In extreme cases, the dough may interfere with the loading and unloading of the pans to and from the Bread Proof Box #1. The bread pans with the rising dough travel through the Bread Proof Box #1 on shelves. This provides this time needed inside the Bread Proof Box #1 for the bread to rise before entering the oven for baking.

Downtime Losses Quantified

Each time this breakdown occurs all product in the proofer is lost. The production department estimates each failure instance costs the company approximately $15000 in lost ingredients, production overtime and clean up time. Additionally, repairing the breakdown consumes approximately 20 man-hours maintenance resources. This major breakdown also forces the bread production department to run into the normally scheduled down day to fulfill customer order. Prior to the latest spate of downtime, the Bread Proof Box #1 was quite reliable.

bakery equipment maintenance

After entering the details of downtime for the past three years, CMMS software analysis of downtime reveals the following.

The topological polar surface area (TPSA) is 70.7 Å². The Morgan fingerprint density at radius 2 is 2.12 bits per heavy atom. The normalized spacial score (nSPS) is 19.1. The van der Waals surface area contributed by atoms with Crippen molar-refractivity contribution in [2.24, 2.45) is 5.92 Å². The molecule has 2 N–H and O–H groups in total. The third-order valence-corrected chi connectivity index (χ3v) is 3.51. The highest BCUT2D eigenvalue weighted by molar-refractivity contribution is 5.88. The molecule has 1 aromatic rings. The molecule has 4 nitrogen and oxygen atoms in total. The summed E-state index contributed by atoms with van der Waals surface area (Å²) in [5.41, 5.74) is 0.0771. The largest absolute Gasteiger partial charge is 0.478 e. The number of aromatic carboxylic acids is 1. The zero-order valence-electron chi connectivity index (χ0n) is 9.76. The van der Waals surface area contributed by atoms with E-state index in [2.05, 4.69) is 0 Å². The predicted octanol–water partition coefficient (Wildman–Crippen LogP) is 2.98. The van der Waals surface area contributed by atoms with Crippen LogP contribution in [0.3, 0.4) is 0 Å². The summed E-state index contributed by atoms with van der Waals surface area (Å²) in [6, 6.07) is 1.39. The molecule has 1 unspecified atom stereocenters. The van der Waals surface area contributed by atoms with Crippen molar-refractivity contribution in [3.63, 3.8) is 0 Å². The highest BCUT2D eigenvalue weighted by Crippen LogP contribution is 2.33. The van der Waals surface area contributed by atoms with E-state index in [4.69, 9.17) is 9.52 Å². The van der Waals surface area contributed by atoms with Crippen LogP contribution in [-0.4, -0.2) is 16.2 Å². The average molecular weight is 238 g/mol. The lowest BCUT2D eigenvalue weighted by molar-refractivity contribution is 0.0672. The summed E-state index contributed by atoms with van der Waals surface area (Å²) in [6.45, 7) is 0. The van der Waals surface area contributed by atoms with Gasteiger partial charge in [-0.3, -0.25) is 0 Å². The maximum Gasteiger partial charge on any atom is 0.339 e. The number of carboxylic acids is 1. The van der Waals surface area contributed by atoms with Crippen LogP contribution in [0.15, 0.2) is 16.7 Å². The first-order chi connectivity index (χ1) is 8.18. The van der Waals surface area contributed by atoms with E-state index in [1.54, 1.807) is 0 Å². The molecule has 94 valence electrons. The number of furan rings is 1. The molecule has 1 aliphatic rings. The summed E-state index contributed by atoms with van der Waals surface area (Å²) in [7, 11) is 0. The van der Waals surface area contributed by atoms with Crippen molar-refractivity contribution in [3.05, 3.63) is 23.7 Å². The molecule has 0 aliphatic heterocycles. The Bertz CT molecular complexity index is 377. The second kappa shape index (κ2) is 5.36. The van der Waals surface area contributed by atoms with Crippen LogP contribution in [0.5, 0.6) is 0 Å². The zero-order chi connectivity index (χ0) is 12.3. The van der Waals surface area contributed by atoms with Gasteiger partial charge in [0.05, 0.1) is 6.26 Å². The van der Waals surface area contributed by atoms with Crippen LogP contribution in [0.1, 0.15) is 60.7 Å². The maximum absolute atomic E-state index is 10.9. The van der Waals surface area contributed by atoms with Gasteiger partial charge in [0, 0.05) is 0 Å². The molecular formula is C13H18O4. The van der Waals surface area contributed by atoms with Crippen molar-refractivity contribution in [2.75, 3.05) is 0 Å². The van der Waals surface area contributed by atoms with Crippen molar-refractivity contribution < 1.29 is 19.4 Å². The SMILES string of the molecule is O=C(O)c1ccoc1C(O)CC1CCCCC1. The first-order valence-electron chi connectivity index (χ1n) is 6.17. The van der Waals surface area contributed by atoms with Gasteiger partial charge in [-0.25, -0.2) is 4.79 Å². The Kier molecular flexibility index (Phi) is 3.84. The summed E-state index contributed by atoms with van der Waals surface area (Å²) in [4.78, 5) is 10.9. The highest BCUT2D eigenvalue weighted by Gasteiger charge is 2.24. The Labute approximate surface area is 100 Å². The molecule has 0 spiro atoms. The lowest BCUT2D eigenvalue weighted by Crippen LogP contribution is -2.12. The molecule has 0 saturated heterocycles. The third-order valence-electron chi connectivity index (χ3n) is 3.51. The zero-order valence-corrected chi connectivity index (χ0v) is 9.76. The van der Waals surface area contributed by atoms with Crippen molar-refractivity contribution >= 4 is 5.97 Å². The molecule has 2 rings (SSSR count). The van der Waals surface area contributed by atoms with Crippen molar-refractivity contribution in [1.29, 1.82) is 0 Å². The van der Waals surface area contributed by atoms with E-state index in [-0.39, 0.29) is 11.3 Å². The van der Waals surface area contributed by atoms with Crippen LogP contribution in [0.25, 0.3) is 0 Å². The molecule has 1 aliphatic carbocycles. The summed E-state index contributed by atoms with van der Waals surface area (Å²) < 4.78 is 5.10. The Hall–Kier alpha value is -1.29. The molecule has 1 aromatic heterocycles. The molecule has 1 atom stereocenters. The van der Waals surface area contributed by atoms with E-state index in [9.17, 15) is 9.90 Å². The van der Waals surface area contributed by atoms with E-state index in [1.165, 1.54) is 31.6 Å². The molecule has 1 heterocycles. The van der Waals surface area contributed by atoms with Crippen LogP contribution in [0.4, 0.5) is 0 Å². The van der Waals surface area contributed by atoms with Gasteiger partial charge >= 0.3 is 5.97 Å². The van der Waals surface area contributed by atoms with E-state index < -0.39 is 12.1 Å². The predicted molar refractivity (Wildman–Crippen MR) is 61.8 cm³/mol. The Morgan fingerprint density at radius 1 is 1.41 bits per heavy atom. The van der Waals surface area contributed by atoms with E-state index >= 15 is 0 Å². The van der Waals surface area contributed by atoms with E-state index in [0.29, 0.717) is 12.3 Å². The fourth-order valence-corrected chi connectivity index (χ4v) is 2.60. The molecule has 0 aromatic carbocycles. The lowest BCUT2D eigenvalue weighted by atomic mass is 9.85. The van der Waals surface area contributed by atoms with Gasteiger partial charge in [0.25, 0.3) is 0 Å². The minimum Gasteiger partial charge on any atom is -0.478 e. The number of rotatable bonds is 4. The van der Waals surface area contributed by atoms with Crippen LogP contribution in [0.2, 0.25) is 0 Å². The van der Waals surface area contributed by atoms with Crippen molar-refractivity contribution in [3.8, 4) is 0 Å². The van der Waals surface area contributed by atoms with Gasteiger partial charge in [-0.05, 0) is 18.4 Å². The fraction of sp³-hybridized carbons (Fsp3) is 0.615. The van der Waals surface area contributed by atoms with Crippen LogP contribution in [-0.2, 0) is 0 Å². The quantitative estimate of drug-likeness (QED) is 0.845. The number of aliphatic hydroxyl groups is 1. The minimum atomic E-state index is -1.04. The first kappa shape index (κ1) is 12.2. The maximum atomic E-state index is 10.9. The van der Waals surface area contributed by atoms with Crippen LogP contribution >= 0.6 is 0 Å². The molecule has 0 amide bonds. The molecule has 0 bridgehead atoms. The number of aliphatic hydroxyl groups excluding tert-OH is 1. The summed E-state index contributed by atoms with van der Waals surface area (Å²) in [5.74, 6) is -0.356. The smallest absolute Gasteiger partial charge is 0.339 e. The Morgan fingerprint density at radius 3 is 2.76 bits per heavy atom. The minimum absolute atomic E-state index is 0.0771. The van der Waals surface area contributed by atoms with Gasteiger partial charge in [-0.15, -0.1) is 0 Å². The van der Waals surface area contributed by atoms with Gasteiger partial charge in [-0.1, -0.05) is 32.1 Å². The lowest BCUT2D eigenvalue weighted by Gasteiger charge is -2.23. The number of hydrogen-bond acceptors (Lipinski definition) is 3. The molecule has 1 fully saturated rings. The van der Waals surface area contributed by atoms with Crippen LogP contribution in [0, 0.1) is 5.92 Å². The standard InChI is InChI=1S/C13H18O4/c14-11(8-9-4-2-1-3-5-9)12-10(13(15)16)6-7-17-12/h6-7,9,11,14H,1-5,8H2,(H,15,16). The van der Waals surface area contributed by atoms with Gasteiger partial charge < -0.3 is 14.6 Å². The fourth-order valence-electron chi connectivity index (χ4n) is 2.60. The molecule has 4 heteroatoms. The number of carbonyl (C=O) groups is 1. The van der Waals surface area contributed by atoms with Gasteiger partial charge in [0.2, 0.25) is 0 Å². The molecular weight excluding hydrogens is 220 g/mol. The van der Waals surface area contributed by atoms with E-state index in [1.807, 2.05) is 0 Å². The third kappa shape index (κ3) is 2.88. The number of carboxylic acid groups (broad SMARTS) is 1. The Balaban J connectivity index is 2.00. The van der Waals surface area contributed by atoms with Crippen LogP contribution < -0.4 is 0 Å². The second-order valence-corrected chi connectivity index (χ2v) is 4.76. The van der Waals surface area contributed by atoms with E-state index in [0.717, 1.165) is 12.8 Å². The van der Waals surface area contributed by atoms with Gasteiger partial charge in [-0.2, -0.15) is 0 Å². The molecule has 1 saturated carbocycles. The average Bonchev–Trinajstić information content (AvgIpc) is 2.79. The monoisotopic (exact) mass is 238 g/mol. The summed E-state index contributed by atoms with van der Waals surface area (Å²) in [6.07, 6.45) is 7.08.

• The most costly downtime comes from the Bread Proof Box #1.
  • The highest instance (count of how many times) of downtime is from bread divider. This machine separates dough pieces into the correct size.
  • The highest average downtime in minutes per instance is again the Bread Proof Box #1.
Downtime Tracking Parameters

The maintenance manager makes a decision to explore more Bread Proof Box #1 downtime characteristics. The software offers three different downtime-tracking modes as follows:

  1. Time Down defines the elapsed time period from when the equipment stops to when it is back in full production.
  2. Time to Repair is the time maintenance spent repairing the equipment breakdown.
  3. Impact is an open filed that is usually used to quantify and account for non-maintenance time losses and subsequent expenses. This is usually expressed in cost/minute or cost/hour. For example, it assumed that a Bread Proof Box #1 breakdown costs the company $6000.00/hour in lost manufacturing time, production overtime costs, sanitation overtime costs, remake of product and lost ingredients. Additionally, Impact includes loss of goodwill for unfilled orders to institutional clients such as various fast food clients.